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Cap, I agree with you totally and have always thought that way. I do beleive Okie in the old days and a few other companies only paid monthly and bush or away from base allowance.


Being a safety nut, I've always beleived that hourly incentive was like dangling a carrot in front of a horse to get him to go faster or produce more when plowing. The horse died of exhaustion.


Cheers, Don

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Hey please don't include heli logging in this hours hang up. I can do 14 days and fly approx 110 hours go home for 14 off go back to work fly 1 day and have to deal with the stress of being time x ed. We work lots at logging and the most tiring and stressful part of my job is trying to conform to CARS.The paper work is the worst part of this crazy job but I still love it.

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You're right Sisy... your gun is jammed and if it did fire I'm not sure you'd hit anything anyway.


As I understand it, a SMS is one where everyone is responsible for the safety of the operation. It empowers the one at the bottom to put a stop to unsafe practices practiced by anyone, even the owner of a company, with impunity.


The last time I went flying into bad weather I didn't have a customer sitting behind me with a gun to my helmet. I did it because I bent to the pressure I placed on myself, and it wasn't for an extra buck or two. That was quite a while ago because now I don't bend to that pressure, for any reason. Each one of us is blessed with this ability at this very moment, we all but have to make the choice. Being deemed PIC of our aircraft gives us this unquestionable authority.


They spend a small fortune on training and when they emerge from it they have only the rudimentary skills necesarry to take off and land again.


This is an insult. An appology is required and expected.


An extra 50 hours to get "serious" long line and mountain experience is a good start but it's still just a drop in the bucket. And to expect the government to pick up the tab is rediculous. I agree with Hover-Pig on this one. How valuable are these skills for our brothers and sisters flying east of the rockies anyway?


Fatigue is always a concern and it's one that's incidious. One may not realize their dwindling performance due to fatigue until it's too late. As always experience gives the best insight to one's own limits and again the right to refuse a trip due to fatigue is wholly the PIC's. A bigger concern is the number of hours, and the time of day these hours occur, our AME partners put in making sure the aircraft is GTG the next day.





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The ammunition is so plentiful that it is not possible to fire it all.  The targets are so numerous that it is difficult to know where first to aim.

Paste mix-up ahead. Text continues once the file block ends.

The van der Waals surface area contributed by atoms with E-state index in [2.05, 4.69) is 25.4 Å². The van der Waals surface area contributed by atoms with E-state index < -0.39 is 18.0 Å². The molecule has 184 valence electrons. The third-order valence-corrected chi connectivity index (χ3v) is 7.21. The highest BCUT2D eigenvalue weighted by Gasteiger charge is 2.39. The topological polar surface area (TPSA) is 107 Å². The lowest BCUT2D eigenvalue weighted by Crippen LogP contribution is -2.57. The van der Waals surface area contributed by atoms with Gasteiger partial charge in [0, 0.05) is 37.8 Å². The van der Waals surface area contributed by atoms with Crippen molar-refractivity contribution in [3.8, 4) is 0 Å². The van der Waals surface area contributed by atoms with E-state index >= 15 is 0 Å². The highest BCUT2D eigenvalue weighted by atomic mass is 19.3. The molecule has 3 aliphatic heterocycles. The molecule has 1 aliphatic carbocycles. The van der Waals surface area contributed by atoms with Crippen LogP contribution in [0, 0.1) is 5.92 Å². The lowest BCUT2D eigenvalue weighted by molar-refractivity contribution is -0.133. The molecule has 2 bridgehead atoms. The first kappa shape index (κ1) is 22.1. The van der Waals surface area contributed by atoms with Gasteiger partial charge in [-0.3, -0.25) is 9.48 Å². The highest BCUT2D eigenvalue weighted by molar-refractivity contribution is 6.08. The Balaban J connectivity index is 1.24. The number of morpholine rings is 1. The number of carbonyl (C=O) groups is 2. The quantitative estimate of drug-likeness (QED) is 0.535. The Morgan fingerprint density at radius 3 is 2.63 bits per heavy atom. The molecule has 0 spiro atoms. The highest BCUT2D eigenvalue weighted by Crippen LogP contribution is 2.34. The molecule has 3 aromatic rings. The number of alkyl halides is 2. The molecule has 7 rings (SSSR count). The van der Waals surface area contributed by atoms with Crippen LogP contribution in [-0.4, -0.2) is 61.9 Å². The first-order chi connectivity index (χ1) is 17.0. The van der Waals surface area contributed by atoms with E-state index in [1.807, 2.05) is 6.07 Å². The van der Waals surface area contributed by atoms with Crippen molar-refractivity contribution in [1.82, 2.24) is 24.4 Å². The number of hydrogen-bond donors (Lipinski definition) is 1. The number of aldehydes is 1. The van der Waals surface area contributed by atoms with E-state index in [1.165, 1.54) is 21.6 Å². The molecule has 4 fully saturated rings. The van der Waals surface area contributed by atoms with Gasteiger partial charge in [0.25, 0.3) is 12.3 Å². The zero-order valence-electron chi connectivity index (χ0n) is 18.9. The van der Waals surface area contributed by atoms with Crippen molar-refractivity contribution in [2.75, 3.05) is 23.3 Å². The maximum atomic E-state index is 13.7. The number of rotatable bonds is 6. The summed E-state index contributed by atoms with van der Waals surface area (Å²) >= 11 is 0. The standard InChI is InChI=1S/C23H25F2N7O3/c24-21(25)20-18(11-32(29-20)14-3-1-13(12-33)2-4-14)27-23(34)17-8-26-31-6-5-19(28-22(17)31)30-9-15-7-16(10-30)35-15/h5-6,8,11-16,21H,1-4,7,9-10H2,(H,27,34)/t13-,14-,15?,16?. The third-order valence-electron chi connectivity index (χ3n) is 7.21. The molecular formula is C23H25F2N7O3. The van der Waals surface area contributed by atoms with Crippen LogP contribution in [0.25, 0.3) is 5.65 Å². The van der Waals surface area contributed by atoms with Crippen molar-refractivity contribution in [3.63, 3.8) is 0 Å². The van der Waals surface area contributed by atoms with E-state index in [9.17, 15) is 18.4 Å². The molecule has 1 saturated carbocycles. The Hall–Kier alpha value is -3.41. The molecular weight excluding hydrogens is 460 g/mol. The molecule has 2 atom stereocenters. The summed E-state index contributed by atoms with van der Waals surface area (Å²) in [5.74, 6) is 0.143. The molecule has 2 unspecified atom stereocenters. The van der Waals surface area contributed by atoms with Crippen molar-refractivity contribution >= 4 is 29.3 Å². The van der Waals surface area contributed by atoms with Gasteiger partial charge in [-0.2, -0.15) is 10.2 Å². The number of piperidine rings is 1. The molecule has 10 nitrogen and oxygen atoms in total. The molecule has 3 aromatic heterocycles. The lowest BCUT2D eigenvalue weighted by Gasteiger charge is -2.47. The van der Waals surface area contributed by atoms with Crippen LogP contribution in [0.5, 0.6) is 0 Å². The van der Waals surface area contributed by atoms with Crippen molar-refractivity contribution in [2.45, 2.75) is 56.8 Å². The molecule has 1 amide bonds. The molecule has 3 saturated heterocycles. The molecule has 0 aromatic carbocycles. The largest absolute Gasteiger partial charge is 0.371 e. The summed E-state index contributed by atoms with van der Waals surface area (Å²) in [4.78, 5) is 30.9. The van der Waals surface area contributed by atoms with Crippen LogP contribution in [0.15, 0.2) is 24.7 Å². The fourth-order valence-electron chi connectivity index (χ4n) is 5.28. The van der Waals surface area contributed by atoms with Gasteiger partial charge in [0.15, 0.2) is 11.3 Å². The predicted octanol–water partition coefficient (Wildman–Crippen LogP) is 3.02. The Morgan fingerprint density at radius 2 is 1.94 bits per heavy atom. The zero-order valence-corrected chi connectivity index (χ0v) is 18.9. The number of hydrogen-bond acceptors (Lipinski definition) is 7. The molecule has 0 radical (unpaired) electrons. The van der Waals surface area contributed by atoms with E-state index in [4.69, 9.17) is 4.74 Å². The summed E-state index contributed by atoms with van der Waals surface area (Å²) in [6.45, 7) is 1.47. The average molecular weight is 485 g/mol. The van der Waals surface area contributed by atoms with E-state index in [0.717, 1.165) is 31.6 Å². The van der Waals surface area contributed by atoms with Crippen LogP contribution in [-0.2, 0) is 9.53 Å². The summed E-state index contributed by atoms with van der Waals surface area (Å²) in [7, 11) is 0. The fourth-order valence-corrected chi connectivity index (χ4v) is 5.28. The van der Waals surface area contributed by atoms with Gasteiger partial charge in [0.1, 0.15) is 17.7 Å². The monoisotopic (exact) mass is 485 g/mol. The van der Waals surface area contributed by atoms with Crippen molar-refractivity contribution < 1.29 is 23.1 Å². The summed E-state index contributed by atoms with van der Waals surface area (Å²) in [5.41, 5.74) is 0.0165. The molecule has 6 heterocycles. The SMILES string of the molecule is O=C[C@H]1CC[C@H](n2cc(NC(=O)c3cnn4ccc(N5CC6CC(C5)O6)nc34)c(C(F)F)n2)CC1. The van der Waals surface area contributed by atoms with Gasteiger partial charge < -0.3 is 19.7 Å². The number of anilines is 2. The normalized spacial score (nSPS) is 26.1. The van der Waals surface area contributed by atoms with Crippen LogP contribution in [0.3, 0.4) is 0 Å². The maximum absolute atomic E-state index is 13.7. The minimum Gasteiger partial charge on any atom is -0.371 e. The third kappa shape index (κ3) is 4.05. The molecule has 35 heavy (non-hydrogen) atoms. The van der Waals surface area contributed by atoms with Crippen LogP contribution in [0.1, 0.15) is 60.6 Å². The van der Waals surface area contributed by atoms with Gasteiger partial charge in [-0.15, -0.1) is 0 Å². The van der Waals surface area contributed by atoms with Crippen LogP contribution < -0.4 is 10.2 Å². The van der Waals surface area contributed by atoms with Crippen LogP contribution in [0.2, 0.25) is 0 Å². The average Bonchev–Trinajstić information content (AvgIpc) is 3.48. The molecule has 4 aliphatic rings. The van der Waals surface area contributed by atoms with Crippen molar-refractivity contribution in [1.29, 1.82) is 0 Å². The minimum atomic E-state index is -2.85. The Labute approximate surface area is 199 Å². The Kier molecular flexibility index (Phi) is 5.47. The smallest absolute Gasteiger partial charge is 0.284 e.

Transport Canada continues to be the vassals of the aviation establishment...


...sample size is too small.  One would think that the wizards at TC would have some knowledge of elementary statistics, but apparently they do not.


...this happens, helicopters will continue to crash because they are overloaded.


If rules need to be made to ensure the safety of the flying public, TC should just make them... 


Like the mechanism that produces earthquakes,  in which the seismic strain increases until it is released with awful energy, the accumulation of worker frustration and operator and government ineptitude has created the potential for a cataclysm.




A few questions that hopefully make it to whatever planet you're on:


You said it best in your opening line... a little self fulfilling prophecy perhaps? Where do you get most of these ridiculous notions?


How big was the sample size for the standard weights? Perhaps you could produce some evidence?


Do you have any knowledge that the "wizards" don't have any statistical skills? Canada is very well known for producing statistics on absolutely everything so it's unlikely in my mind that a simple average weight calculation has been botched. One source of discrepancy is that the averages are from the general public and guys that spend time in logging and oilfield camps are usually way bigger than average. However, like I said in an earlier post, I don't have the slightest care what the standard weights are because I calculate the weight of my machine personally... it's really easy and doesn't take any extra time.


What helicopters are going to cotinue to crash because they are overloaded? Could you please name one?


Your statement that TC should just make the rules is really the height of stupidity. Transport Canada is tasked with regulating the aviation industry to ensure standards of safety and to provide a stable and equitable platform from which we can all work and compete under a common set of guidelines. THEY WORK FOR US. We don't work for them and they are not some deity inspired, omniscient and omnipotent force under which we must toil (I just watched "The Ten Commandments" on TV so I'm feeling a little wrathful..:) TC should always make sure that there is a consultative process, especially since they have proven their ignorance of the real issues on so many occasions.


Why would you want some guys that have almost no knowledge of what you do for a living making rules that affect your livelihood without having any impact whatsoever on safety?


What is this cataclysm you're predicting? Talk about melodramatic...


Why am I bothering?



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